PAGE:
On truly leading by example:
If you can’t cope with stress, this is not an industry I would recommend working in. There are no shortcuts. I definitely had to put in hours and learn every position in hospitality. I don’t think I would be as successful if I couldn’t go to our cocktail waitresses and say, “Hey, I’ve been there. I know it’s not always easy and the guest isn’t always right but this is how we need to do it.” There isn’t a single job — other than DJing, which I am learning — that I haven’t done before. I think there’s something really important about getting your hands in — cleaning the tables, picking up the slack. The show must go on, and if you don’t have that mindset, I think it would be really hard to navigate a job in hospitality. It’s a team effort. The idea that you’d [as the owner] just come in in a fancy dress and stand and drink rosé is not a reality. While you’re sipping, the place is falling apart. It’s definitely not the type of position where you just sit back and watch the rewards. You have to get your hands dirty. And the more you do that, the more you will benefit. You learn better by doing that.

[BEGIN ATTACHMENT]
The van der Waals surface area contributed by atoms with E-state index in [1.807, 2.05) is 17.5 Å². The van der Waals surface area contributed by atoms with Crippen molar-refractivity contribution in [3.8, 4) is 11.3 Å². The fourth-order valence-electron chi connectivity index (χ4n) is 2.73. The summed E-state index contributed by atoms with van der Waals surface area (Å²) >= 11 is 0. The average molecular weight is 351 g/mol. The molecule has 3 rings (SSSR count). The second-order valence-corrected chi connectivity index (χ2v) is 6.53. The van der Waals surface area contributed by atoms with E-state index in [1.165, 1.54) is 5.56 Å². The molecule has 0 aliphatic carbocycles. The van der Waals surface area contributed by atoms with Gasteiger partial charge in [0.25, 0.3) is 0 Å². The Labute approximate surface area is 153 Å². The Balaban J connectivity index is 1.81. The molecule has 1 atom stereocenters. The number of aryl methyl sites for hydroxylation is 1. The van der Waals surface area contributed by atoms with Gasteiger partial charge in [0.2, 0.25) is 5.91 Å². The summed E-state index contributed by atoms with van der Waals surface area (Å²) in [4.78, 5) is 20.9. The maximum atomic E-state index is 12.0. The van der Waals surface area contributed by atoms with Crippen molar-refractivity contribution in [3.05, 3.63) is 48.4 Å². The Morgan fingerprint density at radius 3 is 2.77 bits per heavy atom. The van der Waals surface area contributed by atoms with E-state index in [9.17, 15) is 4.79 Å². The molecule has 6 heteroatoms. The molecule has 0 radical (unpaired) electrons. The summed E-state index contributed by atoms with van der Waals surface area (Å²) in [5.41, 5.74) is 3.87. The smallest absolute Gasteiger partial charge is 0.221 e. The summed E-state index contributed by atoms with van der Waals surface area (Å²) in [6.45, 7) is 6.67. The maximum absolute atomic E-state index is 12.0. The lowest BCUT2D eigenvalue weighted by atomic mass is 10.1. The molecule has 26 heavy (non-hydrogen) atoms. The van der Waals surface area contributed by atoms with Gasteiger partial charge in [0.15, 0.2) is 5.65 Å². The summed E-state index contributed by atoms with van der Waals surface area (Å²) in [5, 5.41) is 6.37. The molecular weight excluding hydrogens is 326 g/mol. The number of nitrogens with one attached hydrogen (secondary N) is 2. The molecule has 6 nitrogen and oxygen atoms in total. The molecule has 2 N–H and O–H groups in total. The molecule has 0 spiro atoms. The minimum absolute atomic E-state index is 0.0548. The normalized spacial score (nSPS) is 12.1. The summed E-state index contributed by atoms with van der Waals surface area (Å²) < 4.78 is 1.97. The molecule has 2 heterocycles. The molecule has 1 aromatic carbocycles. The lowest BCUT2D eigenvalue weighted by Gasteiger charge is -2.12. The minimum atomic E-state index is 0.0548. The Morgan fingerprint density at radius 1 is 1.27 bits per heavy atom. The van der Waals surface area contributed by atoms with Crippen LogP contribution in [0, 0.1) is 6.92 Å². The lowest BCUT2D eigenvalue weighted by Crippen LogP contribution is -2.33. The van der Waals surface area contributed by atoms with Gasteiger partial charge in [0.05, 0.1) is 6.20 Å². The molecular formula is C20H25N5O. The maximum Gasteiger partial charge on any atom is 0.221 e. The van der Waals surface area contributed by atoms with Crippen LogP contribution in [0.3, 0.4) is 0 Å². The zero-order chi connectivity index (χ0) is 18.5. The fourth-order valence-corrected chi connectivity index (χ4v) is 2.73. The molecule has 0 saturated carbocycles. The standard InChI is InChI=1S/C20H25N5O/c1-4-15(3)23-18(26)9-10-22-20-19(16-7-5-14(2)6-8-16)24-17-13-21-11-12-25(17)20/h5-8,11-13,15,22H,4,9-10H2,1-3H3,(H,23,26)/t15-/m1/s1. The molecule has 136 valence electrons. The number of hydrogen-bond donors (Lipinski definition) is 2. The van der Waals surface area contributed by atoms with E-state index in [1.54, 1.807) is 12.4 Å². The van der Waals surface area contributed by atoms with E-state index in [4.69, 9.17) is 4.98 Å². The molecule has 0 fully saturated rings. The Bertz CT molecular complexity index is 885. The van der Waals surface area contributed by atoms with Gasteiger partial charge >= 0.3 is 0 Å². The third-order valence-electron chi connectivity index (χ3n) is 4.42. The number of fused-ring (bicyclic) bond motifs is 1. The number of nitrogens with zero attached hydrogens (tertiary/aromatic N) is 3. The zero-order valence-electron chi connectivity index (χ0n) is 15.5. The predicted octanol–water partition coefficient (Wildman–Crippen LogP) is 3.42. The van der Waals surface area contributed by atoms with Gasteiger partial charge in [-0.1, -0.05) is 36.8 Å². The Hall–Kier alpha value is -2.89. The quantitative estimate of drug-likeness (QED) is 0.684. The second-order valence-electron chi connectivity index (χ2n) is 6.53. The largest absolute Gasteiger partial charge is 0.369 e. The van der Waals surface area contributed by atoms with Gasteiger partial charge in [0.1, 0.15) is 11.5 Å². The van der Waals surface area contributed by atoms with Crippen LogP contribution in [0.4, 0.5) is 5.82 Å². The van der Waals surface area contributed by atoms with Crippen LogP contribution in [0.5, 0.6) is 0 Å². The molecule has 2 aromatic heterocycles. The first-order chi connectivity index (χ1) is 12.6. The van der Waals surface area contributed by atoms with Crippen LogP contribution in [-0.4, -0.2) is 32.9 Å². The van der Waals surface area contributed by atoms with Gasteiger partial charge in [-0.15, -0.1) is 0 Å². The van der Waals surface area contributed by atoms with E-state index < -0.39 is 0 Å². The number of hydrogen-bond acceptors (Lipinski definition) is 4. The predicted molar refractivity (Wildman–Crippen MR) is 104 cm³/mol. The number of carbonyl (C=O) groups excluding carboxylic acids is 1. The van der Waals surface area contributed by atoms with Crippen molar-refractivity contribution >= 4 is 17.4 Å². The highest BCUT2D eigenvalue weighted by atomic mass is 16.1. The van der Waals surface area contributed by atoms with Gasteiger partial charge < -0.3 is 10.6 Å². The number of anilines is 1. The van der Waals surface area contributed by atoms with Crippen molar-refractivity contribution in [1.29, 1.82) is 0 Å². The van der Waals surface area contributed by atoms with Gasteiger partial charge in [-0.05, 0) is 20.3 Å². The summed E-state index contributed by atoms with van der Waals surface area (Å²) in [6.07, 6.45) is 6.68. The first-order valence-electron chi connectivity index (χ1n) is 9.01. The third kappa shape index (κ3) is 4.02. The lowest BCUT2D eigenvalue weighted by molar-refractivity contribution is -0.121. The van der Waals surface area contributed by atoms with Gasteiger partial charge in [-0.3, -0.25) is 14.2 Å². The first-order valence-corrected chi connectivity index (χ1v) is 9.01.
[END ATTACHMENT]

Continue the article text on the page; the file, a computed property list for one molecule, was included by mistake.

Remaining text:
On her self-care habits:
Sometimes I like just driving somewhere, not listening to music at all, and sitting. Just doing nothing for an hour. People always say, “You’re so outgoing” and “You’re so friendly,” but I’m actually really shy. I need [alone time]. It’s therapeutic. I’ve also found that I need my sleep. Sometimes I notice I get less creative or I can’t focus as well, and that’s usually because I’ve had to wake up earlier than normal, so I always try to make sure to go to bed early. But that’s it. I think I’m able to handle stress pretty well. If I wasn’t able to cope, I don’t think I would have this job. There are too many moving parts.